Ask the Dog Guide: Small Outdoor Dog?

August 16th, 2008 by Dan

I have a 4-year-old and 2-year-old, and want to have a small outdoor dog. It will have plenty of interaction with kids and adults, but I do not want to have it inside the house. It can stay in the garage or a nice large yard and large dog house. Please advise.

A small dog, probably a Shih Tzu, leaps through snow wearing a sweater.

A small dog, probably a Shih Tzu, leaps through snow wearing a sweater.

Photo by Nutloaf

Answer: I advise you not to get a small dog, or any dog, as an outdoor-only pet. Dogs kept outdoors are exposed to many dangers. Heat stroke and frostbite are common in outdoor dogs. Theft is also a risk, particularly if the dog is of a breed that is in high demand in the area. In most regions, predators capable of killing and eating a small dog also exist and hunt even in suburban neighborhoods. Any predator that will kill a cat can also kill a small dog. Coyotes especially are eager to dine on small dogs left outdoors. Outside dogs are also vulnerable to teasing by passers-by, and a few outdoor dogs each year are poisoned, whether intentionally or because someone thought they were giving the dog a nice treat by slipping it a food item that’s toxic to dogs.

In addition to these serious risks, dogs kept outdoors also suffer behaviorally. Dogs are pack animals, and it causes most dogs a great deal of anxiety to be separated from their human “pack.” Most small dog breeds were bred to serve as lap dogs. This means that they have been selectively bred over hundreds of generations to want to remain close to their owner at all times. When kept outdoors away from their human families, small dogs tend to develop undesirable behaviors like barking, nipping, pacing, digging holes, fear aggression, fence aggression, and even self-destructive habits like licking their own paws and tails bloody.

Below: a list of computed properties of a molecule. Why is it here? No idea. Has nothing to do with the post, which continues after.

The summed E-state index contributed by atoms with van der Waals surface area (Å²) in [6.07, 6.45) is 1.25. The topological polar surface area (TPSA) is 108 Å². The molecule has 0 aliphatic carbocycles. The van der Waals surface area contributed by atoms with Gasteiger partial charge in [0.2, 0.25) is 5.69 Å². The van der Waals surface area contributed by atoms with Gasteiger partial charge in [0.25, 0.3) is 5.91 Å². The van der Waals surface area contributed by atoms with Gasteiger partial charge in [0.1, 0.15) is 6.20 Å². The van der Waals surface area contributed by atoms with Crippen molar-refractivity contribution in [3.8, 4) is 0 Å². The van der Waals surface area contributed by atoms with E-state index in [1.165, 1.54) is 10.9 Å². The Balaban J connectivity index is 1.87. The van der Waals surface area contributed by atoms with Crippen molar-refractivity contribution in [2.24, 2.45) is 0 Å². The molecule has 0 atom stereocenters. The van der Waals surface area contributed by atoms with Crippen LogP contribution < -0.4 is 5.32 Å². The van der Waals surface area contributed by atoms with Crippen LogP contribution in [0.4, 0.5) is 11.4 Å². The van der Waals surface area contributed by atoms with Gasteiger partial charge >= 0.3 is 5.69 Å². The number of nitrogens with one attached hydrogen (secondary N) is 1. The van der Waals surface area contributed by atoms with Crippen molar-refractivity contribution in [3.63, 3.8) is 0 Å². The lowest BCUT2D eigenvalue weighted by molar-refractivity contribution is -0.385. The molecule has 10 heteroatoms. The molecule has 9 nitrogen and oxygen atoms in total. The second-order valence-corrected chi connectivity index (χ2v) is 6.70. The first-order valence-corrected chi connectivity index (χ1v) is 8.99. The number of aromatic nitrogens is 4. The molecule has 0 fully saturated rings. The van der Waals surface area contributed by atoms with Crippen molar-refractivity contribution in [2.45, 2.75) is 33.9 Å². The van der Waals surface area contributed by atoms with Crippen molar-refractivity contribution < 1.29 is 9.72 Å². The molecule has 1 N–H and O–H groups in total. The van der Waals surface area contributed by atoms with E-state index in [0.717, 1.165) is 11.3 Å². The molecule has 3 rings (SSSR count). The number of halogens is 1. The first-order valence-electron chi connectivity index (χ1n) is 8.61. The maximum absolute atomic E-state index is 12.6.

There is also the question of where you would acquire a small dog to keep outdoors. Very few rescues and shelters will permit a small dog to go to an outdoor home. No reputable, responsible breeder will sell a small dog to a family that will keep it outdoors. In other words, your only option would likely be a dog bred in a puppy mill and sold either by the mill or a pet store. Not only does purchasing a puppy from a mill support cruelty to animals, it also increases the likelihood that you’ll get a dog with a serious health or behavior problem.

The only type of outdoor dog that is generally able to live a physically and behaviorally healthy life is the working dog. Ranchers with livestock and working dogs generally have multiple dogs, each dog is of a breed that was designed for outdoor life and hard work, and each dog spends several hours each day with the owner doing a specific job. This is a satisfying life for a working breed, so long as social interaction with other dogs is continually available and the dogs are large enough and numerous enough to keep themselves safe from predators and human intruders.

In a typical family setting, keeping an outdoor dog is at best unkind, and at worst downright cruel. If you cannot keep your dog primarily indoors, please do not get a dog. Instead, the children can interact with dogs by accompanying you to volunteer at your local animal shelter, or through play dates with a family that has kids and dogs. If, in the future, you are able to keep a dog primarily indoors, you should then consider adding a small dog to your family. In the mean time, please set a good example for your children by declining to take on the responsibility for a dog that you cannot care for in such a way as to keep it safe and healthy, both physically and behaviorally. They may beg for a dog now, but as adults they’ll thank you for teaching them to make responsible choices.

Leave a Reply